A woman has been arrested after two men died when shot at a Moss Side street party.
Cheriff Tall, 21, and Abayomi Ajose, 36, were both gunned down at a party in Caythorpe Street just before 1am on Sunday.
They both died in hospital later that morning.
A double murder investigation is ongoing.
Yesterday evening (Thursday 25 June 2020) a woman aged 32 from the Birmingham area was arrested on suspicion of two counts of murder.
She remains in custody for questioning.
Police are continuing to appeal for information.
At around 12.55am on Sunday 21 June 2020, police were called to reports that gun shots had been heard on Caythorpe Street in Moss Side.
A short time later, police were made aware that two men had arrived at hospital with gunshot wounds.
Despite the best efforts of medical professionals, Mr Ajose, and Mr Tall sadly died.
The families of the victims are being kept up to date with the progress of the investigation by specialist liaison officers.
Anyone with information should contact police on 0161 856 6777 quoting 221 of 21/06/20 or the independent charity, Crimestoppers, anonymously, on 0800 555 111.
The Manchester Evening News understands one line of enquiry being investigated is that Mr Ajose, also known as Abi and Junior, was shot as he tried to act as a peacemaker when trouble broke out at the party.
Both victims were shot in the head.
The family of Cheriff described him as a popular member of the community with a strong sense of loyalty.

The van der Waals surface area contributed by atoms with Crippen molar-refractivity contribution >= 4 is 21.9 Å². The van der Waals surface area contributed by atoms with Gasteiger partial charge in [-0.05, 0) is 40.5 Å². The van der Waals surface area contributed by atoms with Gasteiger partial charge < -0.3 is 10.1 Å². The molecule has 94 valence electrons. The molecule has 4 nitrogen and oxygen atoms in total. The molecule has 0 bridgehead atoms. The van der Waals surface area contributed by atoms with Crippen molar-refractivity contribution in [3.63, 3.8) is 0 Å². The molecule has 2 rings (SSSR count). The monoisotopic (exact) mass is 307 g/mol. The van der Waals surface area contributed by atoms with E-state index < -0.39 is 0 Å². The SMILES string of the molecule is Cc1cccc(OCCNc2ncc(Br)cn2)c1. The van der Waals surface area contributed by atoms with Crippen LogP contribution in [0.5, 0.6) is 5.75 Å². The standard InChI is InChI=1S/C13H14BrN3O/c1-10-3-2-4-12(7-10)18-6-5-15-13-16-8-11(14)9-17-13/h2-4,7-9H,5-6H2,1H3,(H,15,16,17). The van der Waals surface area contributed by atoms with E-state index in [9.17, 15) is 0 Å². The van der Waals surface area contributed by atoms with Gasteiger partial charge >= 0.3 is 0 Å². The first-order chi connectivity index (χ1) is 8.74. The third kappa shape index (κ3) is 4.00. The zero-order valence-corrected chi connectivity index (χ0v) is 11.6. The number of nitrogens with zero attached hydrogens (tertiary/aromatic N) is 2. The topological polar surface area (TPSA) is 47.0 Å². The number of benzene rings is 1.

“Our family cannot put into words how we feel about losing Cheriff,” his family said.
“The death of someone so young, and barely into adulthood is difficult to process, and knowing that he was taken from us in such a brutal way has left us devastated.
“Cheriff was loved and respected by his brothers and sisters, and he loved and respected them and to say they are broken is an understatement.
“Cheriff loved his parents dearly, he was very close to his mother and it’s impossible to say that she will ever recover from this senseless loss. He was a model son, they doted on him and they are overcome with grief.
Cheriff had travelled to the Houses of Parliament to lobby MPs on youth violence.
The revelation was made by a youth worker and family friend who said Cheriff had been deeply affected by a losing a close friend to violence.
Mr Ajose’s wife Lola has spoken of her grief over his death – and of her pride over his life.
She described him as ‘my king’ and said: “The best thing about him for me was the way he showed his love for our three children.”
The leader of Manchester city council meanwhile has paid tribute to ‘an intuitive and compassionate social care professional’.
Sir Richard Leese said Mr Ajose, who was also known as Junior, ‘wanted to help both children and their families’ and had worked at residential children’s homes over the last five years.
Lola added: “Junior was an exceptional human being. He was my king and he treated me like his queen,” she said.
“Anything I needed he would get for me and always went beyond my expectations.